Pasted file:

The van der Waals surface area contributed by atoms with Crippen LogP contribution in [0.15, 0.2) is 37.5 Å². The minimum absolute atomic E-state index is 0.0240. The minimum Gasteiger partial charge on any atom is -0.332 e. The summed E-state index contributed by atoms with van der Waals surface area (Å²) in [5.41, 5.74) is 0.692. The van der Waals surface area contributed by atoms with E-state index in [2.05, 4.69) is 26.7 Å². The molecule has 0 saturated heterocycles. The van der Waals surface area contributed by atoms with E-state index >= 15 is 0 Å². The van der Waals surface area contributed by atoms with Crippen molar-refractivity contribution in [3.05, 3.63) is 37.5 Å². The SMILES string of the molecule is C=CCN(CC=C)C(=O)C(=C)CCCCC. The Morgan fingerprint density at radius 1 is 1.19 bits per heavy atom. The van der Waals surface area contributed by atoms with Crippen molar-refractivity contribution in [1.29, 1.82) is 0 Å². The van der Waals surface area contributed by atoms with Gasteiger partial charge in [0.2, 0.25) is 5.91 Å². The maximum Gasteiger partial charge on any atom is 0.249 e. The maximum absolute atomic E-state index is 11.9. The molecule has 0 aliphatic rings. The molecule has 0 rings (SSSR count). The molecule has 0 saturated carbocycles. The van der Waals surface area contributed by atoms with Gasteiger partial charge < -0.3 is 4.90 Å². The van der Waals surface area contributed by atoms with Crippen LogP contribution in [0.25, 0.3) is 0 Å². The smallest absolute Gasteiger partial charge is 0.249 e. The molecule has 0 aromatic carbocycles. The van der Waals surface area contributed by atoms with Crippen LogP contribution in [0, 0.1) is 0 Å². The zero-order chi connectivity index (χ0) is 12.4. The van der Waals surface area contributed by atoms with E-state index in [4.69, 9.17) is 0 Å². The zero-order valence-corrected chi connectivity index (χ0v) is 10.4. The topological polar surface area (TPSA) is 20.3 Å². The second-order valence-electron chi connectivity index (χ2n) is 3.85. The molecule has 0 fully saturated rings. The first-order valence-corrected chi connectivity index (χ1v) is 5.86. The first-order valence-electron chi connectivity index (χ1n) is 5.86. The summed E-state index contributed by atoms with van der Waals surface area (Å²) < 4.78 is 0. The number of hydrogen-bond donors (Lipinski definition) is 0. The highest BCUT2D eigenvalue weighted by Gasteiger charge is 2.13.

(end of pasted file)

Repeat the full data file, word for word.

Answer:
The van der Waals surface area contributed by atoms with Crippen LogP contribution in [0.15, 0.2) is 37.5 Å². The minimum absolute atomic E-state index is 0.0240. The minimum Gasteiger partial charge on any atom is -0.332 e. The summed E-state index contributed by atoms with van der Waals surface area (Å²) in [5.41, 5.74) is 0.692. The van der Waals surface area contributed by atoms with E-state index in [2.05, 4.69) is 26.7 Å². The molecule has 0 saturated heterocycles. The van der Waals surface area contributed by atoms with E-state index >= 15 is 0 Å². The van der Waals surface area contributed by atoms with Crippen molar-refractivity contribution in [3.05, 3.63) is 37.5 Å². The SMILES string of the molecule is C=CCN(CC=C)C(=O)C(=C)CCCCC. The Morgan fingerprint density at radius 1 is 1.19 bits per heavy atom. The van der Waals surface area contributed by atoms with Crippen molar-refractivity contribution in [1.29, 1.82) is 0 Å². The van der Waals surface area contributed by atoms with Gasteiger partial charge in [0.2, 0.25) is 5.91 Å². The maximum Gasteiger partial charge on any atom is 0.249 e. The maximum absolute atomic E-state index is 11.9. The molecule has 0 aliphatic rings. The molecule has 0 rings (SSSR count). The molecule has 0 saturated carbocycles. The van der Waals surface area contributed by atoms with Gasteiger partial charge < -0.3 is 4.90 Å². The van der Waals surface area contributed by atoms with Crippen LogP contribution in [0.25, 0.3) is 0 Å². The smallest absolute Gasteiger partial charge is 0.249 e. The molecule has 0 aromatic carbocycles. The van der Waals surface area contributed by atoms with Crippen LogP contribution in [0, 0.1) is 0 Å². The zero-order chi connectivity index (χ0) is 12.4. The van der Waals surface area contributed by atoms with E-state index in [4.69, 9.17) is 0 Å². The zero-order valence-corrected chi connectivity index (χ0v) is 10.4. The topological polar surface area (TPSA) is 20.3 Å². The second-order valence-electron chi connectivity index (χ2n) is 3.85. The molecule has 0 fully saturated rings. The first-order valence-corrected chi connectivity index (χ1v) is 5.86. The first-order valence-electron chi connectivity index (χ1n) is 5.86. The summed E-state index contributed by atoms with van der Waals surface area (Å²) < 4.78 is 0. The number of hydrogen-bond donors (Lipinski definition) is 0. The highest BCUT2D eigenvalue weighted by Gasteiger charge is 2.13.